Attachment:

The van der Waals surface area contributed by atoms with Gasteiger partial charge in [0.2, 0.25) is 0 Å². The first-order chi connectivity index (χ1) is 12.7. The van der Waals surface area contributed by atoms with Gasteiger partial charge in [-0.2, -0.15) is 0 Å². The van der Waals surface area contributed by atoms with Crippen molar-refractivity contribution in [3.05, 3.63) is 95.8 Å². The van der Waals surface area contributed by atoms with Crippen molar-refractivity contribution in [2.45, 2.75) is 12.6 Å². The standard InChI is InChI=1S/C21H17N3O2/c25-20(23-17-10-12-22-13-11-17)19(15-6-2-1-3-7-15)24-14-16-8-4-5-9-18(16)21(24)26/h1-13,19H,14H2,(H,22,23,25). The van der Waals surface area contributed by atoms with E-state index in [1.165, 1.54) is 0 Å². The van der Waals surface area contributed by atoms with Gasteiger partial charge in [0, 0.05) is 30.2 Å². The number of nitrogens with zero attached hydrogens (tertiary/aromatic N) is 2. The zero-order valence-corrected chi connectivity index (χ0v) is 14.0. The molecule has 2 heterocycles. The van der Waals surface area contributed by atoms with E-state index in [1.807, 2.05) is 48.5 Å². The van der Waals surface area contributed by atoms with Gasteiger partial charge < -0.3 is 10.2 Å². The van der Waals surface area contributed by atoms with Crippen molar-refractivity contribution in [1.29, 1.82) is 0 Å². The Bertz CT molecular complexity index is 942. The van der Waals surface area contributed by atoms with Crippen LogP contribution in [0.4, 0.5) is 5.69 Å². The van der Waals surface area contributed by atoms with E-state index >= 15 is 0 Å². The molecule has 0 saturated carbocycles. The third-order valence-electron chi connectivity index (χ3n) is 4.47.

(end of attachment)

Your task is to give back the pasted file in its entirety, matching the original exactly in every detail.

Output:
The van der Waals surface area contributed by atoms with Gasteiger partial charge in [0.2, 0.25) is 0 Å². The first-order chi connectivity index (χ1) is 12.7. The van der Waals surface area contributed by atoms with Gasteiger partial charge in [-0.2, -0.15) is 0 Å². The van der Waals surface area contributed by atoms with Crippen molar-refractivity contribution in [3.05, 3.63) is 95.8 Å². The van der Waals surface area contributed by atoms with Crippen molar-refractivity contribution in [2.45, 2.75) is 12.6 Å². The standard InChI is InChI=1S/C21H17N3O2/c25-20(23-17-10-12-22-13-11-17)19(15-6-2-1-3-7-15)24-14-16-8-4-5-9-18(16)21(24)26/h1-13,19H,14H2,(H,22,23,25). The van der Waals surface area contributed by atoms with E-state index in [1.165, 1.54) is 0 Å². The van der Waals surface area contributed by atoms with Gasteiger partial charge in [0, 0.05) is 30.2 Å². The number of nitrogens with zero attached hydrogens (tertiary/aromatic N) is 2. The zero-order valence-corrected chi connectivity index (χ0v) is 14.0. The molecule has 2 heterocycles. The van der Waals surface area contributed by atoms with E-state index in [1.807, 2.05) is 48.5 Å². The van der Waals surface area contributed by atoms with Gasteiger partial charge < -0.3 is 10.2 Å². The van der Waals surface area contributed by atoms with Crippen molar-refractivity contribution in [1.29, 1.82) is 0 Å². The Bertz CT molecular complexity index is 942. The van der Waals surface area contributed by atoms with Crippen LogP contribution in [0.4, 0.5) is 5.69 Å². The van der Waals surface area contributed by atoms with E-state index >= 15 is 0 Å². The molecule has 0 saturated carbocycles. The third-order valence-electron chi connectivity index (χ3n) is 4.47.